Wild Dog Diaries – Last entry for 2010. News from Wild Dogs in KZN

Wild Dog Diaries – December 2010

Wildlife conservation in our corner of the world has evolved dramatically in the past century. There have been notable local successes in natural area protection in the face of rampant mining prospecting, and some unmitigated disasters like the continental decimation of Black Rhinos. Vultures in our province are taking a hammering through targeted poisoning, poachers use cell phones to manage their illegal activities and the human pressures on the boundaries of the few protected areas are ensuring fragmentation and dramatic modification of natural habitats. The overly romantic image of game rangers slogging through “Big 5 country” on horseback is fading fast, replaced by the proverbial ball-and-chain of emails and the donning of polished Grasshoppers (a shoe brand, not a flower munching Orthopteran) to hammer out memorandums. Despite a passion for being in the field, laptops are becoming an essential part of a Section Ranger’s arsenal. While emails may be a burden for many, it also enables a far quicker rallying around a problem than was possible even two decades ago. Obviously these are generalisations but the point is that modern conservation, while perhaps built on the same fundamental principles of those in bygone days, is facing evolving threats and being fought for in quite a different manner to before.

Fortunately some changes can be positive though and Wild Dogs aren’t always getting shot at like “blerrie jakkals and rooikats” for killing game. The perception that Wild Dogs are worthless livestock butchers is slowly changing. There is a realisation slowly making ground that perceived or realised livestock related conflict with Wild Dogs is infrequent and manageable. Wild Dogs were legally classified as vermin not-so-many decades ago and wiped out with great gusto. Legendary conservationists in this country documented shooting packs as doing their bit for game preservation. While there are still areas of the country where this perception persists, growing research and greater commitment to the conservation of what is a charismatic species close to extinction in South Africa (about 450 remain in the wild in South Africa) will hopefully turn the tide for these animals.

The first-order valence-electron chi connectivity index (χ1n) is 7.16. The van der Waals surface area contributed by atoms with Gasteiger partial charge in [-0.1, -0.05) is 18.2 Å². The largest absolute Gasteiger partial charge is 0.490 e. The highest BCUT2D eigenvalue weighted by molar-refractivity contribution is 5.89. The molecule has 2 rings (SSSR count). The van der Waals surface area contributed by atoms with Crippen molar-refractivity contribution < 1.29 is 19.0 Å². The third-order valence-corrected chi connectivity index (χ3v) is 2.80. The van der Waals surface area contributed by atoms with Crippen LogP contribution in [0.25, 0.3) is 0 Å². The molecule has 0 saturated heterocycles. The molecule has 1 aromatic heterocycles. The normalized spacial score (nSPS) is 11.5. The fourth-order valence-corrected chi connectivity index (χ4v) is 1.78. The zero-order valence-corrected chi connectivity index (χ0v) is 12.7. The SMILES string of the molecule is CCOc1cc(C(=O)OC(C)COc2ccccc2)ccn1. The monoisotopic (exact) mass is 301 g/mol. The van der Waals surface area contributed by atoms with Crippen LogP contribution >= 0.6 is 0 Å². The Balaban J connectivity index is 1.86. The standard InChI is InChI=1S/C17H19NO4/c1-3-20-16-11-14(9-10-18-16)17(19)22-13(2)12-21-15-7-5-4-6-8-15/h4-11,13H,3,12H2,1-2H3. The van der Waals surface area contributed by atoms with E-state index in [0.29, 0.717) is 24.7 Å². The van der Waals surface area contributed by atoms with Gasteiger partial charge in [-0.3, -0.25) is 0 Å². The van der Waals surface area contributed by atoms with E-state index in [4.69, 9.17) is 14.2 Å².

Social media, using websites like Facebook and Twitter are promoting causes and linking the new generations of techno-savvy humans to the plight of conservation in urban or remote locations. For example type “wild dog” into group searches on Facebook. The two most striking responses that pop up are “Stop trade of African Wild Dogs” and “Save the Wild Dog of Tembe Elephant Transfrontier Park”. The latter has 1310 members signed up essentially as a public petition. A “wall” allows a person to write comments about the group or the particular situation; a far cry from telegrams, a carrier pigeon or a postal rider.

I suspect only time will tell us where this shift to gadgets and cyber-communication will lead. One thing one thing is certain though, the capacity for action and spreading knowledge and funds has never been greater; provided every now and again we stop, put down the smartphone, take off the Bluetooth earpieces, log off from being logged on, listen, smell the air and realise we live on a living, breathing planet where we can now choose to promote extinction or save and repair what remains.

The project to expand and understand the current range of Wild Dogs through the diverse landscape of northern KwaZulu-Natal is carried out through a partnership between the Endangered Wildlife Trusts’ Carnivore Conservation Programme, Ezemvelo KZN Wildlife, the KZN Wild Dog Management Group, Wildlife ACT and Rhodes University; supported by Wildlands Conservation Trust and Jaguar Land Rover South Africa.

You, the reader, are our eyes and ears through the region. If any readers observe Wild Dogs outside of protected areas, please note the location of the sighting, whether the animal is wearing a tracking collar and identify, or ideally, photograph any characteristic markings. Please then notify Brendan Whittington-Jones on 072 992 9483

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